This presentation from ACCS/ACAS2020 compares and contrasts responses to the COVID-19 pandemic from several national contexts, and looks at questions of privacy and freedoms in the context of lockdowns, and the conflicting roles of technology to both free and constrain.
In this ACSS2020 Keynote Presentation, Dr Asako Iida will show the cognitive frameworks which are filtering the morphological application of numeratives in Japanese, and consider the cultural backgrounds affecting them.
“This presentation uses the context of post-experience management learning in a European Business School to illustrate some of the problems and pitfalls of difference, as well as the tremendous potential of an awareness of its true nature.”
This talk will introduce a new task-based assessment tool designed for the classroom. If successful, this has the potential to both inform and transform communicative language teaching in Asian contexts and beyond.
“The purpose of this workshop is to highlight the benefits of podcasting in higher education. Participants in this workshop will discover the benefits of podcasting. The ease of creating one’s own podcast will be demonstrated step by step.”
In this Keynote Presentation, Sarajean Rossitto will highlight specific cases of learning programs that represent her commitment to empowering people to take initiative, and developing future leaders to come up with new solutions.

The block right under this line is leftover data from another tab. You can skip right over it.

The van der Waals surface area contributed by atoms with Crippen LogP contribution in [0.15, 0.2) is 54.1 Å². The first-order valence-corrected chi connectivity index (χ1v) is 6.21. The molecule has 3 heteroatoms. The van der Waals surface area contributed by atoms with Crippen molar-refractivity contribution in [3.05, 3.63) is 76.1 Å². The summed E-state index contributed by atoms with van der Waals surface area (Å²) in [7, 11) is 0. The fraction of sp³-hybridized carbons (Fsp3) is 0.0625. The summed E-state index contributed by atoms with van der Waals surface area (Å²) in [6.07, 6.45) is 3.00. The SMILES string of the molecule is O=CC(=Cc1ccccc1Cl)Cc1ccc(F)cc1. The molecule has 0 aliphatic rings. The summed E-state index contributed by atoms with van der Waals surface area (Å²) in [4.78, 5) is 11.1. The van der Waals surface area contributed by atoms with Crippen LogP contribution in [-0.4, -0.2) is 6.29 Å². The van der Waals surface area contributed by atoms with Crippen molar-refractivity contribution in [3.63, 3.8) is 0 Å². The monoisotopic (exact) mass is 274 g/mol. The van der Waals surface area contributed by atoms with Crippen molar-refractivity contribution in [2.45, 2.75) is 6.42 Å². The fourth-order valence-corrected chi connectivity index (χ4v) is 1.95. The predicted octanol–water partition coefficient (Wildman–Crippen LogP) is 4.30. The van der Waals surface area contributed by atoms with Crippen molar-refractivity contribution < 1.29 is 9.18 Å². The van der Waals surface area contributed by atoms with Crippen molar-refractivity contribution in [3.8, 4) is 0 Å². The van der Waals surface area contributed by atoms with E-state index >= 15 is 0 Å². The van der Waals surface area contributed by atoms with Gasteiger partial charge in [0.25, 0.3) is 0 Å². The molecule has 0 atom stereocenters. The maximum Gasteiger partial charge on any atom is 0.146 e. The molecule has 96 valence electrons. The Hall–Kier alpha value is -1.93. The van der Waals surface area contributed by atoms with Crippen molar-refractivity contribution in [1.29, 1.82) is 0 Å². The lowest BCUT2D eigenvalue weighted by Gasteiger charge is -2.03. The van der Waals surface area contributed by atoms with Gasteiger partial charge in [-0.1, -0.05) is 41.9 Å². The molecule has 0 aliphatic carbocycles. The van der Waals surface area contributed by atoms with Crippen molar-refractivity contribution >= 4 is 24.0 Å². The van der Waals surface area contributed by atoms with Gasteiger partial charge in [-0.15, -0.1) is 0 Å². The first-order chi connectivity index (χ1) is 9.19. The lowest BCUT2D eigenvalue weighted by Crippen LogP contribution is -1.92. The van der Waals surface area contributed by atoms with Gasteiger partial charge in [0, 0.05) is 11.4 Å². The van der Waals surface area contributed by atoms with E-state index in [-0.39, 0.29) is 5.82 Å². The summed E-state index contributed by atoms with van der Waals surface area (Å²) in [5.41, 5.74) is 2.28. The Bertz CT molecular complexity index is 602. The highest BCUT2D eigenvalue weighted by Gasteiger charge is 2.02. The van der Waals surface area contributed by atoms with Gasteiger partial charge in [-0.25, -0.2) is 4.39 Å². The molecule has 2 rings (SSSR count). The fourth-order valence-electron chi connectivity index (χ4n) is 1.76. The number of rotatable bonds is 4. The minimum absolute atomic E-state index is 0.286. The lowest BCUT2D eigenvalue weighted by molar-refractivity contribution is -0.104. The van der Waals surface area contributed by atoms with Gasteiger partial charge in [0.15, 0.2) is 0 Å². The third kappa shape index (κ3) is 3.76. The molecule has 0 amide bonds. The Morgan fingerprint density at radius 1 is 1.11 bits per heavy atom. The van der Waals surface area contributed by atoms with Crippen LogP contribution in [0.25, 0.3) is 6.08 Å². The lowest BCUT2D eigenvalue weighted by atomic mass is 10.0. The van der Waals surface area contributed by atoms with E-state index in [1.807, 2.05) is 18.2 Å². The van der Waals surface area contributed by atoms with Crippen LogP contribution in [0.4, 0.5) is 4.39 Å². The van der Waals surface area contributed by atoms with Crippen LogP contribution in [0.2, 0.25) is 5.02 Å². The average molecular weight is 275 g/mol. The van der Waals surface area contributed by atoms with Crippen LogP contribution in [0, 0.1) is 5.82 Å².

In this ACEID2020 Keynote Presentation, Dr Ryoma Kayano from the World Health Organisation (WHO) Centre for Health Development in Kobe, Japan, will discuss the WHO’s role in emergency 21st century challenges.
In this workshop, using the IAFOR Journal of Education as an example whilst also referring to journals more generally, you will be taken through a number of aspects of presenting your work for publication.
In this Keynote, Professor Mark Pegrum illustrates the potential of mobile augmented reality (AR) language and literacy learning projects, with particular focus on recent gamified learning trails in Asia.
In this presentation, Dr Charles Allen Brown discusses how his own multi-year ethnographic fieldwork examining ground-level practices of English education in Japan and Taiwan indicates that the untrained NS teacher may be even less valuable than is commonly assumed.
“Most attempts at social change attempting shifts in people’s behaviours or attitudes fail. There are systematic reasons for this. A more effective strategy may combine two very different ways of thinking, the systemic and the opportunistic.”
In this follow-up interview to her Featured Presentation at The Asian Conference on Education 2015 (ACE2015) Dr Yvonne Masters sits down with ACE2015 Conference Chair, Professor Sue Jackson, to discuss learner empowerment.
Nobuo Sato, Executive Director of the HBS Japan Research Center in Tokyo, examines the changes taking place in HBS MBA leadership education over a 15 year period, and the shifting focus of MBA programs in the US.
Professor Ted O’Neill explains how IAFOR’s conference programmes in technology and education encourage scholars and practitioners to reflect on both the positive and practical implementations of technology in teaching and research.